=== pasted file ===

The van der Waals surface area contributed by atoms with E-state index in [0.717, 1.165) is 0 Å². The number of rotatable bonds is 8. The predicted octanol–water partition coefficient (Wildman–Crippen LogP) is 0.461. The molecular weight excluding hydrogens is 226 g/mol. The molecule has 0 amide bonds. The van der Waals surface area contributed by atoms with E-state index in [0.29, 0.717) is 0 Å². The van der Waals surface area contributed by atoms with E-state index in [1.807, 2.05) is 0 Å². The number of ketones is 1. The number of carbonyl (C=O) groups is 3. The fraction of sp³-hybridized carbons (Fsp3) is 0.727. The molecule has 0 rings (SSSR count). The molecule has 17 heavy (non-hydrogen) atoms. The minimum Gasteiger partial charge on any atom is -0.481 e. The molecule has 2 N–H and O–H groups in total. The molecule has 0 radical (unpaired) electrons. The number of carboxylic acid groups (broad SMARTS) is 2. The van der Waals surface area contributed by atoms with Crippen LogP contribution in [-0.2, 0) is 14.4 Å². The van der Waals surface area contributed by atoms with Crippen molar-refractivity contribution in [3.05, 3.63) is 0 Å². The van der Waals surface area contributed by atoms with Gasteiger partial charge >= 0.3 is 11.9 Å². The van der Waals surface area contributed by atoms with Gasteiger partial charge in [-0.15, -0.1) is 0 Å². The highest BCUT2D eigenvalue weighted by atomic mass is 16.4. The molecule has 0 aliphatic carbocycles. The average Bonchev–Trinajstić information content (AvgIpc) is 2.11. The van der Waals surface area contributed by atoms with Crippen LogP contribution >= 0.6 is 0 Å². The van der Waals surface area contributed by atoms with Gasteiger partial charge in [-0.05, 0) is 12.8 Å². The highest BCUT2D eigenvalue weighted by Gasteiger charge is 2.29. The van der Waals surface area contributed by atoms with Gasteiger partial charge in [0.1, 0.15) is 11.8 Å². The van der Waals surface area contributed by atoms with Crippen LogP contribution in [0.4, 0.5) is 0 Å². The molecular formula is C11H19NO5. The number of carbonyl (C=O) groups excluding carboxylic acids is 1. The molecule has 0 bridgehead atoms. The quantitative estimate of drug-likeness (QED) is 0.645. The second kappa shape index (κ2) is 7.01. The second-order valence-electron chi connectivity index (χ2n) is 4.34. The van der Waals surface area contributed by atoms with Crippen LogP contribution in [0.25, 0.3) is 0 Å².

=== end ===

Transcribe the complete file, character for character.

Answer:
The van der Waals surface area contributed by atoms with E-state index in [0.717, 1.165) is 0 Å². The number of rotatable bonds is 8. The predicted octanol–water partition coefficient (Wildman–Crippen LogP) is 0.461. The molecular weight excluding hydrogens is 226 g/mol. The molecule has 0 amide bonds. The van der Waals surface area contributed by atoms with E-state index in [0.29, 0.717) is 0 Å². The van der Waals surface area contributed by atoms with E-state index in [1.807, 2.05) is 0 Å². The number of ketones is 1. The number of carbonyl (C=O) groups is 3. The fraction of sp³-hybridized carbons (Fsp3) is 0.727. The molecule has 0 rings (SSSR count). The molecule has 17 heavy (non-hydrogen) atoms. The minimum Gasteiger partial charge on any atom is -0.481 e. The molecule has 2 N–H and O–H groups in total. The molecule has 0 radical (unpaired) electrons. The number of carboxylic acid groups (broad SMARTS) is 2. The van der Waals surface area contributed by atoms with Crippen LogP contribution in [-0.2, 0) is 14.4 Å². The van der Waals surface area contributed by atoms with Crippen molar-refractivity contribution in [3.05, 3.63) is 0 Å². The van der Waals surface area contributed by atoms with Gasteiger partial charge >= 0.3 is 11.9 Å². The van der Waals surface area contributed by atoms with Gasteiger partial charge in [-0.15, -0.1) is 0 Å². The highest BCUT2D eigenvalue weighted by atomic mass is 16.4. The molecule has 0 aliphatic carbocycles. The average Bonchev–Trinajstić information content (AvgIpc) is 2.11. The van der Waals surface area contributed by atoms with Crippen LogP contribution >= 0.6 is 0 Å². The van der Waals surface area contributed by atoms with Gasteiger partial charge in [-0.05, 0) is 12.8 Å². The highest BCUT2D eigenvalue weighted by Gasteiger charge is 2.29. The van der Waals surface area contributed by atoms with Gasteiger partial charge in [0.1, 0.15) is 11.8 Å². The van der Waals surface area contributed by atoms with Crippen LogP contribution in [0.4, 0.5) is 0 Å². The molecular formula is C11H19NO5. The number of carbonyl (C=O) groups excluding carboxylic acids is 1. The molecule has 0 bridgehead atoms. The quantitative estimate of drug-likeness (QED) is 0.645. The second kappa shape index (κ2) is 7.01. The second-order valence-electron chi connectivity index (χ2n) is 4.34. The van der Waals surface area contributed by atoms with Crippen LogP contribution in [0.25, 0.3) is 0 Å².